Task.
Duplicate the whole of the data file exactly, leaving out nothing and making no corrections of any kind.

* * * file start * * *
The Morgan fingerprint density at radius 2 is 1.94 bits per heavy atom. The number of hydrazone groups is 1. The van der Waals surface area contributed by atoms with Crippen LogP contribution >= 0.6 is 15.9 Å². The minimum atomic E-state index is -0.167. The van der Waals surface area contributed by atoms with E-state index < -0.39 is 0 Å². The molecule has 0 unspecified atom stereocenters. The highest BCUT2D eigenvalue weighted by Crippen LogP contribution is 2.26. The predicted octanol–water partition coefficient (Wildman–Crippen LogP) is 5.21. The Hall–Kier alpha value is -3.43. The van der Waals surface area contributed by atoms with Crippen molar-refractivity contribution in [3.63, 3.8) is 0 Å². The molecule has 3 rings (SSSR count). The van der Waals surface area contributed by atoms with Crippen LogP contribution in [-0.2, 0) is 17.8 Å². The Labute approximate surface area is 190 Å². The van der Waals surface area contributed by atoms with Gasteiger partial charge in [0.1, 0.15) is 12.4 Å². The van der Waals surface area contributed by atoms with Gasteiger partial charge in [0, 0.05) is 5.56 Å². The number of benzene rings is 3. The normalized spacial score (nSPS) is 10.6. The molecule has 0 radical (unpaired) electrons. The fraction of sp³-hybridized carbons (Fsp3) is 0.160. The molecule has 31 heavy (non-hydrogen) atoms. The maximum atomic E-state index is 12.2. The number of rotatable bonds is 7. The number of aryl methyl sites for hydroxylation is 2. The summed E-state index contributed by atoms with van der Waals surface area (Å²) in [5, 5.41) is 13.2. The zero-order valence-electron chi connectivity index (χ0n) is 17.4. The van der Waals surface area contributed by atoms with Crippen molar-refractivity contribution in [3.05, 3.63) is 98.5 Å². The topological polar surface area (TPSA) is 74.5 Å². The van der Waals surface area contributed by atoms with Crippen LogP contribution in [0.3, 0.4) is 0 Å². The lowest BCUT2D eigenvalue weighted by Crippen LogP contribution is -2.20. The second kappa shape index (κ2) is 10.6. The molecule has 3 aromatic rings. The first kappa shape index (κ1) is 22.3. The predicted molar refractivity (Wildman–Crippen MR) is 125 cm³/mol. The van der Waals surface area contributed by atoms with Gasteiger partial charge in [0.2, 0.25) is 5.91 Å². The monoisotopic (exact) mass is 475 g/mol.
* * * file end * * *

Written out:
The Morgan fingerprint density at radius 2 is 1.94 bits per heavy atom. The number of hydrazone groups is 1. The van der Waals surface area contributed by atoms with Crippen LogP contribution >= 0.6 is 15.9 Å². The minimum atomic E-state index is -0.167. The van der Waals surface area contributed by atoms with E-state index < -0.39 is 0 Å². The molecule has 0 unspecified atom stereocenters. The highest BCUT2D eigenvalue weighted by Crippen LogP contribution is 2.26. The predicted octanol–water partition coefficient (Wildman–Crippen LogP) is 5.21. The Hall–Kier alpha value is -3.43. The van der Waals surface area contributed by atoms with Crippen molar-refractivity contribution in [3.63, 3.8) is 0 Å². The molecule has 3 rings (SSSR count). The van der Waals surface area contributed by atoms with Crippen LogP contribution in [-0.2, 0) is 17.8 Å². The Labute approximate surface area is 190 Å². The van der Waals surface area contributed by atoms with Gasteiger partial charge in [0.1, 0.15) is 12.4 Å². The van der Waals surface area contributed by atoms with Gasteiger partial charge in [0, 0.05) is 5.56 Å². The number of benzene rings is 3. The normalized spacial score (nSPS) is 10.6. The molecule has 0 radical (unpaired) electrons. The fraction of sp³-hybridized carbons (Fsp3) is 0.160. The molecule has 31 heavy (non-hydrogen) atoms. The maximum atomic E-state index is 12.2. The number of rotatable bonds is 7. The number of aryl methyl sites for hydroxylation is 2. The summed E-state index contributed by atoms with van der Waals surface area (Å²) in [5, 5.41) is 13.2. The zero-order valence-electron chi connectivity index (χ0n) is 17.4. The van der Waals surface area contributed by atoms with Crippen molar-refractivity contribution in [3.05, 3.63) is 98.5 Å². The topological polar surface area (TPSA) is 74.5 Å². The van der Waals surface area contributed by atoms with Crippen LogP contribution in [0.3, 0.4) is 0 Å². The lowest BCUT2D eigenvalue weighted by Crippen LogP contribution is -2.20. The second kappa shape index (κ2) is 10.6. The molecule has 3 aromatic rings. The first kappa shape index (κ1) is 22.3. The predicted molar refractivity (Wildman–Crippen MR) is 125 cm³/mol. The van der Waals surface area contributed by atoms with Gasteiger partial charge in [0.2, 0.25) is 5.91 Å². The monoisotopic (exact) mass is 475 g/mol.